Immunotherapy vs. Chemotherapy: What's the Difference?
- Immunotherapy enhances your immune system’s ability to target cancer cells.
- Chemotherapy acts directly on cancer cells to keep them from replicating.
Your healthcare team may recommend both treatments at the same time or in addition to other cancer treatments such as radiation therapy or surgery.
Keep reading as we examine the similarities and differences of immunotherapy versus chemotherapy.
Cancer cells are abnormal cells that replicate uncontrollably. Normally, your immune system destroys abnormal cells, but many types of cancer cells are able to hide from your immune system.
Cancer cells may be able to
- having genetic changes that reduce their visibility
- containing proteins that turn off your immune cells
- changing cells around the tumor so that they interfere with your immune response.
Immunotherapy helps your immune system recognize and destroy cancer cells
Immunotherapy drugs help your immune system recognize cancer and destroy it. The
Immunotherapy is a growing area of research. Many scientists are optimistic it could lead to breakthroughs in cancer treatment.
How immunotherapy drugs are delivered
You can take immune therapy drugs through an IV, capsules, or creams. Immunotherapy is used to treat a wide range of cancers but isn’t yet as widely used as chemotherapy, radiation therapy, and surgery.
Types of immunotherapy drugs
Immunotherapy drugs can be divided into several categories depending on how they specifically target your immune system.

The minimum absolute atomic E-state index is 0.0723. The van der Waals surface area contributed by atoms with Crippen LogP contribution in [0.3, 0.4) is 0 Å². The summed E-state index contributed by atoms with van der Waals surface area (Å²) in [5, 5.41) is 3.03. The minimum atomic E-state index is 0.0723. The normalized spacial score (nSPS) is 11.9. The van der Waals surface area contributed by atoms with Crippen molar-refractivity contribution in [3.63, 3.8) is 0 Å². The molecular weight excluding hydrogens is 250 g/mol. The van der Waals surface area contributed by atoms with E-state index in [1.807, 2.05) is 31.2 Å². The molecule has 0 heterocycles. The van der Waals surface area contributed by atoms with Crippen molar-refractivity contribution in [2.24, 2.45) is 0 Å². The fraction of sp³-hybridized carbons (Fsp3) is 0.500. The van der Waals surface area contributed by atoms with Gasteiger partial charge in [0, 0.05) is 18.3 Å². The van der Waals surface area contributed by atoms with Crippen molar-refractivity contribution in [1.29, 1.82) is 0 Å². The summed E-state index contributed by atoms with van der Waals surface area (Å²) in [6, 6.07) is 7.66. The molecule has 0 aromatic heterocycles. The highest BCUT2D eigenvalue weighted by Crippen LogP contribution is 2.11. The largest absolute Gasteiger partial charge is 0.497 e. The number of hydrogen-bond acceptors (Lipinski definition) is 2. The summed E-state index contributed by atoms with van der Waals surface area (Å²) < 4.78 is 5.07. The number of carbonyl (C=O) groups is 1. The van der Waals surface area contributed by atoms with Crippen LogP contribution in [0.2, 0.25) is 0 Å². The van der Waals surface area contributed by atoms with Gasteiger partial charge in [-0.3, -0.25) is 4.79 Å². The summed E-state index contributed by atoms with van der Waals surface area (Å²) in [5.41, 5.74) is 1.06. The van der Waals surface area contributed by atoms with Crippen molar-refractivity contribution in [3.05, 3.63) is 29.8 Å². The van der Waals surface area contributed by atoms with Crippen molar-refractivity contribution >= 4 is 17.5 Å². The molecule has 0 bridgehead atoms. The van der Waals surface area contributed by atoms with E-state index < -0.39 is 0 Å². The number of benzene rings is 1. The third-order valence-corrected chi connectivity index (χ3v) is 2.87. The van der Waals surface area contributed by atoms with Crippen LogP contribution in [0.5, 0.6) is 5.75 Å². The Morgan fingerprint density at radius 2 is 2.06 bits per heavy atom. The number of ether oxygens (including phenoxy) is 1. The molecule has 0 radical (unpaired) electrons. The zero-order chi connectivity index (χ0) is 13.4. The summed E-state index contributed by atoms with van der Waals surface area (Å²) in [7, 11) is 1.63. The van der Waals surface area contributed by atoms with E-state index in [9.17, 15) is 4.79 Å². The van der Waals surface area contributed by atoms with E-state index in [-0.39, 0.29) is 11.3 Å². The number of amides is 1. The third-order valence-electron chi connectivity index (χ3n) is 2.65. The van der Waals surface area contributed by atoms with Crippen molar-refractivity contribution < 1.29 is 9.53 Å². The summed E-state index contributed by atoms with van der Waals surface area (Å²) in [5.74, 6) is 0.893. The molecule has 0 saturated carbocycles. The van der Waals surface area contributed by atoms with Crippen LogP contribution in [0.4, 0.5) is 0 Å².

- Immune checkpoint inhibitors. These drugs block immune checkpoints. Immune checkpoints are part of your natural immune response that keeps your immune system from being too aggressive.
- T-cell transfer therapy. This type of treatment enhances the ability of your T cells to recognize and attack cancer cells.
- Monoclonal antibodies. Monoclonal antibodies are proteins that bind to cancer cells and mark them for your immune system.
- Treatment vaccines. Treatment vaccines help boost your immune system’s response to cancer cells.
- Immune system modulators. Immune system modulators either generally enhance your immune system or enhance a specific part of your immune system.
Chemotherapy is a chemical drug therapy that helps keep cancer cells from replicating. The first chemotherapy drugs were developed around the
Chemotherapy helps stop cancer cells from replicating
Chemotherapy helps treat cancer by:
- decreasing the number of cancer cells in your body
- reducing the chances of the cancer spreading or returning
- shrinking tumors
- reducing your symptoms
How chemotherapy is delivered
Chemotherapy drugs can be administered in a number of ways, such as:
- through an IV
- through injections
- into the fluid between your brain and spinal cord
- directly into an artery
- directly into your abdominal cavity
Chemotherapy is used to target a wide range of types of cancers. However, the chemicals in chemotherapy drugs can also damage healthy cells, which leads to common side effects like hair loss and nausea.
Types of chemotherapy drugs
There are at least
- your age and health
- the type of cancer you have
- how far it’s progressed
- if you’ve previously received chemotherapy treatment